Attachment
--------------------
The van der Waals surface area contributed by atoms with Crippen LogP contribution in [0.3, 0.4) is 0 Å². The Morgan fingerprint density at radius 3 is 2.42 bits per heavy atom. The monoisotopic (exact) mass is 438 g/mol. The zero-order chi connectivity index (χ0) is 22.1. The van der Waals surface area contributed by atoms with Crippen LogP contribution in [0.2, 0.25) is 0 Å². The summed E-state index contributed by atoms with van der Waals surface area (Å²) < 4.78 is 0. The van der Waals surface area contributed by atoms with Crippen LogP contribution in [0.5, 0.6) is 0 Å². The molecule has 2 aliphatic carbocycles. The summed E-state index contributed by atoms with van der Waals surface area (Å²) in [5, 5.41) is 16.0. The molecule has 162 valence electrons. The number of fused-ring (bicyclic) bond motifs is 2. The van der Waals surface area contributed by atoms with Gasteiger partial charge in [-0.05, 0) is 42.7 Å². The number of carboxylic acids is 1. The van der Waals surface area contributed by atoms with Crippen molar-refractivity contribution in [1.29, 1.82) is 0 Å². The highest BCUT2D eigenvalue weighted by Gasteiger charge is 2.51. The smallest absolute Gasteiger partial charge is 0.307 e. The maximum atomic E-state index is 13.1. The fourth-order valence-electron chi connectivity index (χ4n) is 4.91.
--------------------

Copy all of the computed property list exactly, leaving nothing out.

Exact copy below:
The van der Waals surface area contributed by atoms with Crippen LogP contribution in [0.3, 0.4) is 0 Å². The Morgan fingerprint density at radius 3 is 2.42 bits per heavy atom. The monoisotopic (exact) mass is 438 g/mol. The zero-order chi connectivity index (χ0) is 22.1. The van der Waals surface area contributed by atoms with Crippen LogP contribution in [0.2, 0.25) is 0 Å². The summed E-state index contributed by atoms with van der Waals surface area (Å²) < 4.78 is 0. The van der Waals surface area contributed by atoms with Crippen LogP contribution in [0.5, 0.6) is 0 Å². The molecule has 2 aliphatic carbocycles. The summed E-state index contributed by atoms with van der Waals surface area (Å²) in [5, 5.41) is 16.0. The molecule has 162 valence electrons. The number of fused-ring (bicyclic) bond motifs is 2. The van der Waals surface area contributed by atoms with Gasteiger partial charge in [-0.05, 0) is 42.7 Å². The number of carboxylic acids is 1. The van der Waals surface area contributed by atoms with Crippen molar-refractivity contribution in [1.29, 1.82) is 0 Å². The highest BCUT2D eigenvalue weighted by Gasteiger charge is 2.51. The smallest absolute Gasteiger partial charge is 0.307 e. The maximum atomic E-state index is 13.1. The fourth-order valence-electron chi connectivity index (χ4n) is 4.91.